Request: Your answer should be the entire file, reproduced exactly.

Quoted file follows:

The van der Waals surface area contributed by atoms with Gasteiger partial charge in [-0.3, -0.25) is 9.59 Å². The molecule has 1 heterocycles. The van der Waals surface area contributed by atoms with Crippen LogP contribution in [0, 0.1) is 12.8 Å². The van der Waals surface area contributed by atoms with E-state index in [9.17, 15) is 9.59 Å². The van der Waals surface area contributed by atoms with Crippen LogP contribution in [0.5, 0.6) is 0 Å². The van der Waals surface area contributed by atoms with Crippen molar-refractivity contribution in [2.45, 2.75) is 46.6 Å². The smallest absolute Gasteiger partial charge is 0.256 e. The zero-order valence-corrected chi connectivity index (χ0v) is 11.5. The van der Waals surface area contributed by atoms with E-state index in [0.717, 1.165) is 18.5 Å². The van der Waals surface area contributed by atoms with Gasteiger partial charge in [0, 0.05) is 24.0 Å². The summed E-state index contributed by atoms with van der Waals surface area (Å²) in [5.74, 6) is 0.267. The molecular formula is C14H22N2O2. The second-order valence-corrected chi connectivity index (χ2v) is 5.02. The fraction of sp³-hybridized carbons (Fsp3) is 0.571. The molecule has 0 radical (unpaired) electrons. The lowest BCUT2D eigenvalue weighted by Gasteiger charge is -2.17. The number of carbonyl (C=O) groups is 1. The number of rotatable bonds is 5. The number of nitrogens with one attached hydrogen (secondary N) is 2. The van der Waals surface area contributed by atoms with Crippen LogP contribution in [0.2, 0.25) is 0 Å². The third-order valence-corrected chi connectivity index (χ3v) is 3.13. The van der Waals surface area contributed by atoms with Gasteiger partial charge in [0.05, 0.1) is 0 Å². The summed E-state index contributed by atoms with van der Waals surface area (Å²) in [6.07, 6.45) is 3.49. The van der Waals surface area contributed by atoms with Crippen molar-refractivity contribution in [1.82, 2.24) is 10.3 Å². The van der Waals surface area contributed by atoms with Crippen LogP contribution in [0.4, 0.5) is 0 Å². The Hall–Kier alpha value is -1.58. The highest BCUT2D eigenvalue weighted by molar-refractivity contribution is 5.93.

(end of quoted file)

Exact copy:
The van der Waals surface area contributed by atoms with Gasteiger partial charge in [-0.3, -0.25) is 9.59 Å². The molecule has 1 heterocycles. The van der Waals surface area contributed by atoms with Crippen LogP contribution in [0, 0.1) is 12.8 Å². The van der Waals surface area contributed by atoms with E-state index in [9.17, 15) is 9.59 Å². The van der Waals surface area contributed by atoms with Crippen LogP contribution in [0.5, 0.6) is 0 Å². The van der Waals surface area contributed by atoms with Crippen molar-refractivity contribution in [2.45, 2.75) is 46.6 Å². The smallest absolute Gasteiger partial charge is 0.256 e. The zero-order valence-corrected chi connectivity index (χ0v) is 11.5. The van der Waals surface area contributed by atoms with E-state index in [0.717, 1.165) is 18.5 Å². The van der Waals surface area contributed by atoms with Gasteiger partial charge in [0, 0.05) is 24.0 Å². The summed E-state index contributed by atoms with van der Waals surface area (Å²) in [5.74, 6) is 0.267. The molecular formula is C14H22N2O2. The second-order valence-corrected chi connectivity index (χ2v) is 5.02. The fraction of sp³-hybridized carbons (Fsp3) is 0.571. The molecule has 0 radical (unpaired) electrons. The lowest BCUT2D eigenvalue weighted by Gasteiger charge is -2.17. The number of carbonyl (C=O) groups is 1. The number of rotatable bonds is 5. The number of nitrogens with one attached hydrogen (secondary N) is 2. The van der Waals surface area contributed by atoms with Crippen LogP contribution in [0.2, 0.25) is 0 Å². The third-order valence-corrected chi connectivity index (χ3v) is 3.13. The van der Waals surface area contributed by atoms with Gasteiger partial charge in [0.05, 0.1) is 0 Å². The summed E-state index contributed by atoms with van der Waals surface area (Å²) in [6.07, 6.45) is 3.49. The van der Waals surface area contributed by atoms with Crippen molar-refractivity contribution in [1.82, 2.24) is 10.3 Å². The van der Waals surface area contributed by atoms with Crippen LogP contribution in [0.4, 0.5) is 0 Å². The Hall–Kier alpha value is -1.58. The highest BCUT2D eigenvalue weighted by molar-refractivity contribution is 5.93.